We must admit that when we heard about the 12th generation Intel Core-I’s were just around the corner we were rather… puzzled as it has been less than a year since 11th gen landed… but mainly excited. Then we remembered how Alder Lake would be a combination of Intel Atom (“Gracemont”) cores with next gen Golden Cove cores… and a certain notorious King’s song went through our heads. Yes. Our initial impression was that Intel investors were going to be unhappy with Intel’s RnD division switchin’ to glide. Coasting along for another generation and letting AMD continue its rampage across the marketplace… as Alder Lake sounded more like a recipe meant for laptops not desktops.
This first impression was then reinforced when we were informed that the asking price of the Core i9 has once again been increased. Simply stated, the $589 (USD) ‘16’ core Core i9-12900K’s MSRP is $40 more than the 11900K’s launch day price of $549. That places it a full hundred dollars above what the fantastic, and still excellent, Core i9-10900K demanded on its launch day.
Thankfully. We were wrong… mostly. The fact of the matter is, not only is the 12th Generation a breath of fresh air but, both the high-end Core i9 12900K andthe ‘low end’ Core i5-12600K are actually fun to use. They are fun to use and rather powerful. Be it in single core or multi-core scenarios you do get a lot of horsepower. As a start, the new Core i9 now offers 24 simultaneous threads of processing goodness instead of 16; comes with a Turbo Boost 3.0 specification of 5.2Ghz; and has a Thermal Velocity Boost of 5.3Ghz (both the same as the 11900K it replaces). Even the $264 Core i5 12600K now offers 16 threads instead of 12 – with a 4.9Ghz max Turbo Boost setting.
That is indeed a lot of processing power when you add in the moderate, but noticeable, IPC increase that goes along with the “Alder Lake” core(s) design. Alder Lake is however quirky. They represent Intel’s vision for the future of mainstream CPUs. Whether or not that vision fully becomes reality remains to be seen but a few things are for certain. Intel is back in the innovation ‘game’ and they have packed a lot of innovation into one single generation.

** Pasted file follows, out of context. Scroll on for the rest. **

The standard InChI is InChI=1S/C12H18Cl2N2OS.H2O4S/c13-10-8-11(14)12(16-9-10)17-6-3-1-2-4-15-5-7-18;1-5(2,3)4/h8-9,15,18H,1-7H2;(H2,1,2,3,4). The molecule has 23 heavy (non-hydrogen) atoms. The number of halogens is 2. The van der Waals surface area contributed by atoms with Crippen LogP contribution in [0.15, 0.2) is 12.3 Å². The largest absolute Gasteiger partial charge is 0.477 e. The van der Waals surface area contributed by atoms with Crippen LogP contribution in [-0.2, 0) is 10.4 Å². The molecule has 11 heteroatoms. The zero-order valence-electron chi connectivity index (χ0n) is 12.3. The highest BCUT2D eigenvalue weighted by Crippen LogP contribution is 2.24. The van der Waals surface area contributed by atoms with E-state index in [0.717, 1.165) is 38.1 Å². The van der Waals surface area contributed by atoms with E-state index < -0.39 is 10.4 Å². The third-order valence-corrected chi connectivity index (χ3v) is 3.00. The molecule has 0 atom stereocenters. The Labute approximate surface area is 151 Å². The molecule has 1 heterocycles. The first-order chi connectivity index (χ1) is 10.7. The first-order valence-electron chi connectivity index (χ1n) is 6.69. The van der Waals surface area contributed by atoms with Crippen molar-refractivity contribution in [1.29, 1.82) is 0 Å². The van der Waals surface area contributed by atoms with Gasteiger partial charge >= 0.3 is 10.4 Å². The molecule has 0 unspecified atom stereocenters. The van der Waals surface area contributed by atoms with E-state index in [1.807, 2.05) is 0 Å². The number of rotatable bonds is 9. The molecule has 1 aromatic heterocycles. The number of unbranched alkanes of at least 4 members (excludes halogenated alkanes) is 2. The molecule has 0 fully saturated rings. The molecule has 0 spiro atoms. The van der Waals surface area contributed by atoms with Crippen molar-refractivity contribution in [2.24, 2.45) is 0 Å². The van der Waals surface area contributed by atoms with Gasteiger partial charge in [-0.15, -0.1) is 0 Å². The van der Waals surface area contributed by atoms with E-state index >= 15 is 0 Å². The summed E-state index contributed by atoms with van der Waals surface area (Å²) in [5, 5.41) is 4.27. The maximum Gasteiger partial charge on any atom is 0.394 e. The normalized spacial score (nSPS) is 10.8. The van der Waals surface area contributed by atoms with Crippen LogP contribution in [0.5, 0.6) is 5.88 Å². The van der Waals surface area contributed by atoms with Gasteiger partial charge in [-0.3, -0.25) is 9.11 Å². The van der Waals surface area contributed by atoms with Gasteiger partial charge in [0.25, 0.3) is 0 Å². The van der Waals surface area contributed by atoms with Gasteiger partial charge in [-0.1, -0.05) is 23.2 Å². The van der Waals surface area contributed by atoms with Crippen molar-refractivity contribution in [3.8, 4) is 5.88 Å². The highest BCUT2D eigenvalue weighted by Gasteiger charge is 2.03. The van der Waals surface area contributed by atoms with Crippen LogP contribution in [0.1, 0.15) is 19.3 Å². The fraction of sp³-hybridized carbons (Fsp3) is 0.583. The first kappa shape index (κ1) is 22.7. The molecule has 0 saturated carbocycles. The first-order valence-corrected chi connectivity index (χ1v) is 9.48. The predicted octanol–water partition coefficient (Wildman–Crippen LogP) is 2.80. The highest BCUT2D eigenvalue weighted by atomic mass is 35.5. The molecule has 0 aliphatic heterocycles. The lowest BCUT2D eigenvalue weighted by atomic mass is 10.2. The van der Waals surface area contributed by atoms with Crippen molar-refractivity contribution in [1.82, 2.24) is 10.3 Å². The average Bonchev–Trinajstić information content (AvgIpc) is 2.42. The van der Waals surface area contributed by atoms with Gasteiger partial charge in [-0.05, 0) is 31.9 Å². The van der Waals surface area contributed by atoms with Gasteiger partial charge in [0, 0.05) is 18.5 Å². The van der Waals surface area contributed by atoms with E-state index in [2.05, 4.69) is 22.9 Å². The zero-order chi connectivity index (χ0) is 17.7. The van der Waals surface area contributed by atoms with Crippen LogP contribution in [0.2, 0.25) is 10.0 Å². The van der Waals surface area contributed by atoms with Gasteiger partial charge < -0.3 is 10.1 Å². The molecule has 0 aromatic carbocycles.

For instance, on the mundane end of things, we have PCIe 5.0 and DDR5 now being a reality for mainstream consumers. In the middle of the road, and not really a surprise, you have the fact that Intel is now using their 10nm fab process for more than just a trickle of CPU SKUs (11th Gen ‘Tiger Lake’ BGA’s were 10nm fabbed). On the ‘fortune favors the bold’ end of the spectrum you have the fact that while Intel still has not fully gotten their power consumption and heat production under control… typical everyday users will consider it a massive improvement. A massive improvement thanks to the inclusion of between 4 (Core-i5) and 8 (Core-i7) Efficiency-Cores (“E-Core” for short). These e-cores offer massive energy savings in everyday scenarios. Massive energy savings while at the same time being more than capable of handling background tasks. This handoff of low-level tasks via a built in ‘Intel Thread Director’ controller in turns frees up actual high-performance cores (“P-Core” for short) to either idle in a ultra-low power state, or get on with handling important threads and their time sensitive demands.
So with all that in mind, let’s take a trip to the future of desktop computing to see exactly what has changed… and what changes are for the better and which are for the worse.